Recommendations of All India rural Credit Review committee (AIRCRC)
|1. It was appointed by RBI in 1966.
2. It suggested multi agency approach in rural credit.
3. It suggested setting up of Small Farmers Development Agency (SFDA).
4. It suggested establishment of Rural Electrification corporation.
|1. appointed by RBI
|1. appointed by RBI
|2. appointed in 1951 and subitted its report in 1954
|2. appointed in 1966 and submitted its report in 1969
|3. also known as Gorwala committee
|3. also known as Venkatoppiah Committee
Cooperative movement In Fifth Five Year Plan
The objective of the Fifth Plan was to consolidate and strengthen the co-operatives as democratic and viable units responsive to the needs of the peasants. The co-operative movement was reorganised to serve as an important instrument for implementing national policies of “Growth with Social Justice ”.
In 1975, emergency was declared in the country . Throughout this period co-operative system of working was encouraged and their economic viability was ensured.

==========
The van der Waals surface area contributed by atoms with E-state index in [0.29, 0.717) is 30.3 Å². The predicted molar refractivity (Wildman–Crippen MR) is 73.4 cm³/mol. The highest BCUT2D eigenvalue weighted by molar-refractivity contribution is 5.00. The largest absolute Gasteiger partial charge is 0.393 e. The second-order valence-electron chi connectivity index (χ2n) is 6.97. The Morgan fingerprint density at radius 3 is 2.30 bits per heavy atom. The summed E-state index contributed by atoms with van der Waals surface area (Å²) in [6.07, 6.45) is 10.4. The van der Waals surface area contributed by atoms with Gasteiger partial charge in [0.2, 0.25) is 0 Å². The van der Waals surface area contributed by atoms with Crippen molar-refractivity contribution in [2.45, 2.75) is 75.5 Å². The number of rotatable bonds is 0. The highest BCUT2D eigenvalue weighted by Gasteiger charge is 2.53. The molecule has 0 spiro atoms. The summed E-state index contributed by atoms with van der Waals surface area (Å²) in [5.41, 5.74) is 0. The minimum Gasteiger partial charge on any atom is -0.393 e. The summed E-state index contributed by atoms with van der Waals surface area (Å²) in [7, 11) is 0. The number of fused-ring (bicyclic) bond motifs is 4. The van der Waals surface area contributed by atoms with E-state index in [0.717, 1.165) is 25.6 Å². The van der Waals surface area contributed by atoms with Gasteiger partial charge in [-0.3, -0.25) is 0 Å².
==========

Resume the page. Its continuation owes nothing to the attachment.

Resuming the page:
The 20 point economic programme was launched and accordingly the societies were asked to advance more and liberal loans to the weaker sections of the society. In addition more loans were channalised through the societies. A network of rural banks was setup in the country.
Cooperative Movement In The Sixth Five Year Plan
It emphasized the importance of cooperative efforts being more systematically directed towards improving the economic conditions of the rural poor. The Plan suggested steps for re-organizing Primary Agricultural Credit Societies into strong and viable multipurpose units. It also suggested strengthening the linkages between consumer and marketing cooperatives. Consolidation of the role of Cooperative Federal Organizations, strengthening development of dairy, fishery and minor irrigation cooperatives, manpower development in small and medium cooperatives were some of the planned programmes.
The National Bank for Agriculture and Rural Development (NABARD) Act was passed in 1981 and NABARD was set up to provide re-finance support to Cooperative Banks and to supplement the resources of Commercial Banks and Regional Rural Banks to enhance credit flow to the agriculture and rural sector.
1. NABARD is a development bank working mainly on the rural sector of the country.
2. NABARD is a Statutory body established under NABARD act 1981.